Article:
President Joko Widodo against lockdown out of fear of chaos like in India, Italy: spokesman

Indonesian President Joko Widodo. Photo: Twitter/@jokowi
Indonesian President Joko Widodo. Photo: Twitter/@jokowi

President Joko Widodo has been steadfast in his refusal to implement a nationwide or provincial lockdown despite loud calls from experts in the country, having ordered yesterday the implementation of “large-scale social restriction” and, potentially, civil emergency policies to contain the spread of the coronavirus.

The Jakarta Provincial Government had reportedly requested that the province be placed under regional quarantine — akin to a provincial lockdown — given that the capital is the epicenter of COVID-19 outbreak in the country. The central government, which has the final say on all lockdown decisions, refused the request. 

Fadjroel Rachman, a presidential spokesperson, said Jokowi’s decision to implement large-scale social restriction instead was influenced by how lockdowns led to chaos in other countries.

“The president saw that regional quarantines like in India, Italy caused social chaos. If this is not planned properly, we could end up like those examples, so the president believes that large-scale social restriction is enough in Indonesia,” he said, as quoted by Detik.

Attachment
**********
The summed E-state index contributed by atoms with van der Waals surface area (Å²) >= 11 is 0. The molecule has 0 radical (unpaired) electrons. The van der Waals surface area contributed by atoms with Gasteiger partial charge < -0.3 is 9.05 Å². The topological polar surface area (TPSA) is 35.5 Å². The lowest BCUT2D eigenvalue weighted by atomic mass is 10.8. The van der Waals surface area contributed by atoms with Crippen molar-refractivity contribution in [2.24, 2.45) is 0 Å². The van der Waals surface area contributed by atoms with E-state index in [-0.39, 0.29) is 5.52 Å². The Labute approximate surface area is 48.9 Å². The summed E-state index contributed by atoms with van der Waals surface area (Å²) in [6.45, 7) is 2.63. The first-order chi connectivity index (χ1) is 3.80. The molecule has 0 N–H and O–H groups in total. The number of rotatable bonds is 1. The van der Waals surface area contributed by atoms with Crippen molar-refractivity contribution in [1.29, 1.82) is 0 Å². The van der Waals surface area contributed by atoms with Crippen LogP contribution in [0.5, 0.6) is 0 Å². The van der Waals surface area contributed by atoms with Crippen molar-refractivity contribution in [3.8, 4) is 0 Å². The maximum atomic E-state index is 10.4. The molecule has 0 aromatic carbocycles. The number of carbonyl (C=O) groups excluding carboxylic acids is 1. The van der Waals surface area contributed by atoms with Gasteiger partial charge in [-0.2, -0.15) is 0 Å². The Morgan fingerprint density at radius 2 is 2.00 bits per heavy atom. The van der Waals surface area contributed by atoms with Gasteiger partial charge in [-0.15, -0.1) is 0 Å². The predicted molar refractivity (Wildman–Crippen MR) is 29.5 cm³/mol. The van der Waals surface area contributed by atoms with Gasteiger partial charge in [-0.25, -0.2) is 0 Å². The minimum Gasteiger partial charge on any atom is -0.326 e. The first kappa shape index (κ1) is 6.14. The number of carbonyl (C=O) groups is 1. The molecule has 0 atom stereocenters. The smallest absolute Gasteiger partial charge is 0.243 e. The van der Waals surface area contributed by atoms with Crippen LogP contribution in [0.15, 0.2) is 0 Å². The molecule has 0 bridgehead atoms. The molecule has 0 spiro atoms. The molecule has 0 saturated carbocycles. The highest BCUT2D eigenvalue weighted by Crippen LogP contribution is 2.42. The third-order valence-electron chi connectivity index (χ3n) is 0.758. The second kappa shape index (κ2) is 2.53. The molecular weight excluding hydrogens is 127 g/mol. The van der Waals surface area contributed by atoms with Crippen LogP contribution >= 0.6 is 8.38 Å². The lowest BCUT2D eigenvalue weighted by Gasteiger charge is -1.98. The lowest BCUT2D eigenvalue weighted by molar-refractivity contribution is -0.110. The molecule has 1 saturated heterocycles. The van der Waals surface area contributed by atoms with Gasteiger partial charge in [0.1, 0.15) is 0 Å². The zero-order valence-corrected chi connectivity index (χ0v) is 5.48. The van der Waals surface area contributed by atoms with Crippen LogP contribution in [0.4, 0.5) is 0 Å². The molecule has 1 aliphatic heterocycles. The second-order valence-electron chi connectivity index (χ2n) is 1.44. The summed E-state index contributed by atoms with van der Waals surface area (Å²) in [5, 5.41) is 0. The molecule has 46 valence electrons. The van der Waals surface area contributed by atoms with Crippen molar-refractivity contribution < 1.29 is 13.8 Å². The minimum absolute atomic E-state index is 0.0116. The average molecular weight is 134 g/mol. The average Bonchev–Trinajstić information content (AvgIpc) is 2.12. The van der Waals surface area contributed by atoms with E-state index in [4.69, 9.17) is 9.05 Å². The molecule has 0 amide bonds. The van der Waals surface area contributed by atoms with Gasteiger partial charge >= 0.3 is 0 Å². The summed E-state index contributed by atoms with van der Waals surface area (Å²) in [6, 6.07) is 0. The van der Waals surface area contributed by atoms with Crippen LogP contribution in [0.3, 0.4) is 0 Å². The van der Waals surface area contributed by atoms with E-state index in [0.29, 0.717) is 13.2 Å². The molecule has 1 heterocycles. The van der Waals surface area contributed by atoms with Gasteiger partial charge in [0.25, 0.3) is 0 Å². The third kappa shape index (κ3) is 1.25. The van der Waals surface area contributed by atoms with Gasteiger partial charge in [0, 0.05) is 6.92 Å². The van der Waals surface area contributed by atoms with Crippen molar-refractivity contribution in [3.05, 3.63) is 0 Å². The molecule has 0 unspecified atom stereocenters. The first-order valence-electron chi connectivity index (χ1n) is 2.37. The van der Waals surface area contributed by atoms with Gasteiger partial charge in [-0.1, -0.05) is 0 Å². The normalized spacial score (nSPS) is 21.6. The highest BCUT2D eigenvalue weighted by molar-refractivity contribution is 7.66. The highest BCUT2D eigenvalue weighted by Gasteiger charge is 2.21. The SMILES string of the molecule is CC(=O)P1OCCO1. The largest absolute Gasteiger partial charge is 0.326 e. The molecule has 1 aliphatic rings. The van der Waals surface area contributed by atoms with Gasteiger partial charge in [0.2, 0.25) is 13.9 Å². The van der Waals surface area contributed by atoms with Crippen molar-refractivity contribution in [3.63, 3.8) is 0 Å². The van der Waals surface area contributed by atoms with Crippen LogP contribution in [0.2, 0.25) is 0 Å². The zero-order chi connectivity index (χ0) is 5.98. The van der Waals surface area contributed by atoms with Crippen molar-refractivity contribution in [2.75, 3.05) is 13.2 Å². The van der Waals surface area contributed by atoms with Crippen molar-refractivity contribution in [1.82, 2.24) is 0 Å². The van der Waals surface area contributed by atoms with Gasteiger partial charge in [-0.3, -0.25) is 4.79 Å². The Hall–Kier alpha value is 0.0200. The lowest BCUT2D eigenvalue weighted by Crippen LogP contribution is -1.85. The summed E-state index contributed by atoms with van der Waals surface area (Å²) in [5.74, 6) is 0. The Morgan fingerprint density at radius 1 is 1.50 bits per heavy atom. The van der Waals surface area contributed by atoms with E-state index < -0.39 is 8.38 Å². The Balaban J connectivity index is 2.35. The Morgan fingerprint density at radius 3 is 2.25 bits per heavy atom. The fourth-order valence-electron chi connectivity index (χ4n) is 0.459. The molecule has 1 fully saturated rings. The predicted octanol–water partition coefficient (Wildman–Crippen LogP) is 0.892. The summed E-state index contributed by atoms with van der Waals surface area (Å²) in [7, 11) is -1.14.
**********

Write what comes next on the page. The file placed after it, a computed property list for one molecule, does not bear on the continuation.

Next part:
India last week enforced a 21-day nationwide lockdown that led to widespread chaos in the country, with the poor particularly at risk of unemployment and hunger. Italy, which is entering its fourth week of a nationwide lockdown, is looking at extending the policy until at least Easter, potentially sowing further chaos in the country. 

Fadjroel previously said that civil emergency policies could be enforced if social restriction measures fail to contain the coronavirus. Critics say a civil emergency could pave the way for martial law, in which, by Indonesian law, the government is not obliged to provide food and essential goods to citizens during the emergency.

Large-scale social restriction essentially amounts to the kind of social distancing Indonesians have lived through for the past two weeks, such as the closure of schools, workplaces, and houses of worship. However, Fadjroel said that the new policy allows for more stern measures involving the police to ensure that people are keeping a safe distance from each other.

As of yesterday afternoon, Indonesia has confirmed 1,414 positive cases of COVID-19, including 122 deaths and 75 recoveries.

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